The Wandle Trust is embarking on an exciting new project to research and understand the source of the river and how it has moved over time.
The River Wandle, Beddington Park in early spring
What is the source of the Wandle?
The source of the River Wandle is found where two rocks – chalk and clay – meet. This occurs in our local area along an east to west to line starting in Croydon, going through Wallington and Carshalton to Esher.
A simplified geological map of North East Surrey
Chalk makes up the North Downs, shown in light blue on our simplified map. Chalk has the capacity to allow water to flow through it so when rain falls it soaks into the rock as if it’s a sponge. As a result the water builds up within the chalk to create huge underground reservoirs called aquifers.
Overlaying the chalk is clay – shown in dark blue on our simplified map. Unlike chalk, clay does not allow water to flow through it. As a result rainfall flows across the surface of the clay rather than flowing down in to it.
Our east-west line marks where the chalk and the clay meet. Along this line any water held in the chalk aquifer is forced to come to the surface, creating the spring sources we know and love on the Wandle.
How does the source of a river move?
The sources of the River Wandle has changed its position over time.
One theory suggests that the River Wandle once started near the village of Merstham in Surrey (south of the M25!) but was ‘captured’ by the River Mole. This is going back to the time when the climate was a lot colder than it is today – back in the Ice Age when mammoths were strolling around your back garden.
We do know from the shape of the North Downs – (the hills that now separate Merstham from Carshalton and Croydon) – that they have been shaped by water action. Look at the ‘dry valleys’ around Woodmansterne, Coulsdon and Caterham.
Happy Valley near Farthing Downs, Coulsdon showing a typical ‘dry valley’ on the North Downs
Back in the Ice Age the climate was very different to what we have today…
Imagine where we live today looking more like the Alaskan tundra – sub-zero temperatures, freezing cold arctic winds and most importantly frozen ground. The chalk, which today allows water to flow through it, was then permanently frozen (called permafrost). When snow and ice melted in the summer, the rocks and soil could not allow the water to flow down through them. The water flowed across the land surface instead, and eroded the ‘dry valleys’ we can still see today.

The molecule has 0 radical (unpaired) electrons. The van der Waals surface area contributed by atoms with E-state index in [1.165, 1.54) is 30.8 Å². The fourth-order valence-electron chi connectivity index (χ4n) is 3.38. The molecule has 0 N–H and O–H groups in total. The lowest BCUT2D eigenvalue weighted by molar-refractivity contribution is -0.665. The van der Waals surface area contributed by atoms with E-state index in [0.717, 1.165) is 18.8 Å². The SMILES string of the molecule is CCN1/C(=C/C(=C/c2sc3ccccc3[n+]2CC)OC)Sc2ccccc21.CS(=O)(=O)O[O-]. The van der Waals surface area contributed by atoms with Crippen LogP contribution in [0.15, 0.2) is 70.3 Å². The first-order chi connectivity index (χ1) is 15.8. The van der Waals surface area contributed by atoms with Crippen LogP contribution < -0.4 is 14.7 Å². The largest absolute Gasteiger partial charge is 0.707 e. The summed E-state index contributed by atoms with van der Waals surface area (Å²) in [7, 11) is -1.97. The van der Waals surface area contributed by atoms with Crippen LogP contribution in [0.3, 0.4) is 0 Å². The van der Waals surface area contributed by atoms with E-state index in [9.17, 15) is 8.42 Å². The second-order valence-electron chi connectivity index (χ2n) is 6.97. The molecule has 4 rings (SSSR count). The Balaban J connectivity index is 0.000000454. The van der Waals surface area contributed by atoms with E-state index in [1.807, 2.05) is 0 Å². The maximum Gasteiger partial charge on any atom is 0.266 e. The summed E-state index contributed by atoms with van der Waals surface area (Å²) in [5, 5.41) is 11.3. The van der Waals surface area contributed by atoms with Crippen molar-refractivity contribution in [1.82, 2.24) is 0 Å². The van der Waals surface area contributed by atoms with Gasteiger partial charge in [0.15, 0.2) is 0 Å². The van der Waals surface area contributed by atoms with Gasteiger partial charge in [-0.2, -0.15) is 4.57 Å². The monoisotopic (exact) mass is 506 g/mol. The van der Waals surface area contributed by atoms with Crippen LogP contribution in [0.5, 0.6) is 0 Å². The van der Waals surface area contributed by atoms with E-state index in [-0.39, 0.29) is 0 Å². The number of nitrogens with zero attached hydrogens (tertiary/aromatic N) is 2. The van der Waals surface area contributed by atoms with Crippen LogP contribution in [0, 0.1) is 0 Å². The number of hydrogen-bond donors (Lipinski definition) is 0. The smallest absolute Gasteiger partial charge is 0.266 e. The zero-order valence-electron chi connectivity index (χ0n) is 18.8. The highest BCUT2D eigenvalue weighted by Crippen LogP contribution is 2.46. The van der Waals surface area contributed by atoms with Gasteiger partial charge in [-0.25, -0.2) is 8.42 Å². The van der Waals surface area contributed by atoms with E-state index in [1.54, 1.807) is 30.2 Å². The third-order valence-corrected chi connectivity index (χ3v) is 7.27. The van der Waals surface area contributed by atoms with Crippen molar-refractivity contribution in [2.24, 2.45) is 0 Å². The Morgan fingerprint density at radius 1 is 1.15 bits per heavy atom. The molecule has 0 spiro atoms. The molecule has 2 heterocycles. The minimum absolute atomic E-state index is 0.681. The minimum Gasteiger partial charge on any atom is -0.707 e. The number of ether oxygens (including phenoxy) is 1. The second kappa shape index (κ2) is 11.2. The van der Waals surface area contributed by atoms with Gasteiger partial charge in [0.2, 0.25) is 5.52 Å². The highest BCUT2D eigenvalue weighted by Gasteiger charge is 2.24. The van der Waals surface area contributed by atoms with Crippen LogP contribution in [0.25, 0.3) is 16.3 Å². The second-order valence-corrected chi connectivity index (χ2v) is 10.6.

But the story doesn’t end there – because we’re all still having an effect on the position of the Wandle’s spring line.
People use water. Where does our water come from? From those underground aquifers of water caught inside the chalk.
As there are now more and more people using more and more water, it is being taken out of those underground reserves. What happens next? Instead of water bubbling out all along our west-east line in many places the springs have simply dried up as water is ‘over abstracted’ from the underground aquifer.
People have also built houses, roads and factories. As a result our east-west line has disappeared under concrete – the river is now flowing underground under all this stuff.
Go to Wandle Park in Croydon and you can see efforts to bring the River Wandle back to the surface where it was previously culverted under the park.
An Autumn Scene – The River Wandle in Wandle Park, Croydon
So we know that the source of the River Wandle has changed over time, and is still continuing to change – some of these changes are natural (ice age, permafrost, mammoths) whilst others are not (abstraction and concrete).
Will it change in the future? Who knows? Very likely, some would say – our population of people is likely to increase, so we’re going to need more houses and roads and need more water. We think too that the climate is changing – what impact will this bring to the source of our local river?
Who remembers the floods in Purley back in 2014? Is this a sign of the future?
Discovering the Source of the Wandle – The Project
The Wandle Trust will work with local volunteers to research the source of the River Wandle and how it has changed over time – this will include using archived material, geological maps, photographic evidence and oral histories. The project will use resources in libraries and other local sources.
How can you help?
Contact Project Officer David Gill to show your interest. Let him know your particular areas of interest and any areas of relevant skills and knowledge you might possess.
David can be contacted at email@example.com or you can call his mobile on 07468 529 312.
Do keep looking for updates on our Wandle website (www.wandletrust.org) and Twitter: #DiscovertheSource
The project is funded through the Living Wandle Landscape Partnership, a Heritage Lottery Funded scheme aims to bring people closer to their local river.